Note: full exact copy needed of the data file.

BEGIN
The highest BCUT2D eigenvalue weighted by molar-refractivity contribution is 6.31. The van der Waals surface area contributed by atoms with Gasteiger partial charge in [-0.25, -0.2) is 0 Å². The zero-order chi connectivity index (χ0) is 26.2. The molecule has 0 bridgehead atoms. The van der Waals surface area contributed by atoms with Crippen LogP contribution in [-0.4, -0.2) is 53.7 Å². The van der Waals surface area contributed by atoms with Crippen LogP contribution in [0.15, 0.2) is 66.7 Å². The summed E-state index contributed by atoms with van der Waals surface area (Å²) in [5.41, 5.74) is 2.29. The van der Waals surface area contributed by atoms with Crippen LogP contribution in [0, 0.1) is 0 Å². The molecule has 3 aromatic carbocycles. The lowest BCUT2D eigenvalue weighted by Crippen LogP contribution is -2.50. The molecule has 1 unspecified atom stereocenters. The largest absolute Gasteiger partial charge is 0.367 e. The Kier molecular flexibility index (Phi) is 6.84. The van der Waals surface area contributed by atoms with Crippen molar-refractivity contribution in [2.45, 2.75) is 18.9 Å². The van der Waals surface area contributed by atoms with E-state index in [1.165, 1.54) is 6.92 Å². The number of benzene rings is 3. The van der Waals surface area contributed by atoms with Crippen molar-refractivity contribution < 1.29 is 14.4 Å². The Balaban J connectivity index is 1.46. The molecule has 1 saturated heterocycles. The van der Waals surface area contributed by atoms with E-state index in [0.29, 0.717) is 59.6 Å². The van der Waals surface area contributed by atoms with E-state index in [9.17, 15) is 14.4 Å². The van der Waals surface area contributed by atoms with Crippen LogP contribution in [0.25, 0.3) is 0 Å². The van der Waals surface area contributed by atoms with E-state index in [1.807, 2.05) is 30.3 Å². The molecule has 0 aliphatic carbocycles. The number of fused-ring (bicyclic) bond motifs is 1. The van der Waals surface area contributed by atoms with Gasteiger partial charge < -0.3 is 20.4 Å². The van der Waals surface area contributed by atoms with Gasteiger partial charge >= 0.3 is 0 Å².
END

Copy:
The highest BCUT2D eigenvalue weighted by molar-refractivity contribution is 6.31. The van der Waals surface area contributed by atoms with Gasteiger partial charge in [-0.25, -0.2) is 0 Å². The zero-order chi connectivity index (χ0) is 26.2. The molecule has 0 bridgehead atoms. The van der Waals surface area contributed by atoms with Crippen LogP contribution in [-0.4, -0.2) is 53.7 Å². The van der Waals surface area contributed by atoms with Crippen LogP contribution in [0.15, 0.2) is 66.7 Å². The summed E-state index contributed by atoms with van der Waals surface area (Å²) in [5.41, 5.74) is 2.29. The van der Waals surface area contributed by atoms with Crippen LogP contribution in [0, 0.1) is 0 Å². The molecule has 3 aromatic carbocycles. The lowest BCUT2D eigenvalue weighted by Crippen LogP contribution is -2.50. The molecule has 1 unspecified atom stereocenters. The largest absolute Gasteiger partial charge is 0.367 e. The Kier molecular flexibility index (Phi) is 6.84. The van der Waals surface area contributed by atoms with Crippen molar-refractivity contribution in [2.45, 2.75) is 18.9 Å². The van der Waals surface area contributed by atoms with E-state index in [1.165, 1.54) is 6.92 Å². The number of benzene rings is 3. The van der Waals surface area contributed by atoms with Crippen molar-refractivity contribution < 1.29 is 14.4 Å². The Balaban J connectivity index is 1.46. The molecule has 1 saturated heterocycles. The van der Waals surface area contributed by atoms with E-state index in [0.29, 0.717) is 59.6 Å². The van der Waals surface area contributed by atoms with E-state index in [9.17, 15) is 14.4 Å². The van der Waals surface area contributed by atoms with Crippen LogP contribution in [0.25, 0.3) is 0 Å². The van der Waals surface area contributed by atoms with E-state index in [1.807, 2.05) is 30.3 Å². The molecule has 0 aliphatic carbocycles. The number of fused-ring (bicyclic) bond motifs is 1. The van der Waals surface area contributed by atoms with Gasteiger partial charge < -0.3 is 20.4 Å². The van der Waals surface area contributed by atoms with Gasteiger partial charge >= 0.3 is 0 Å².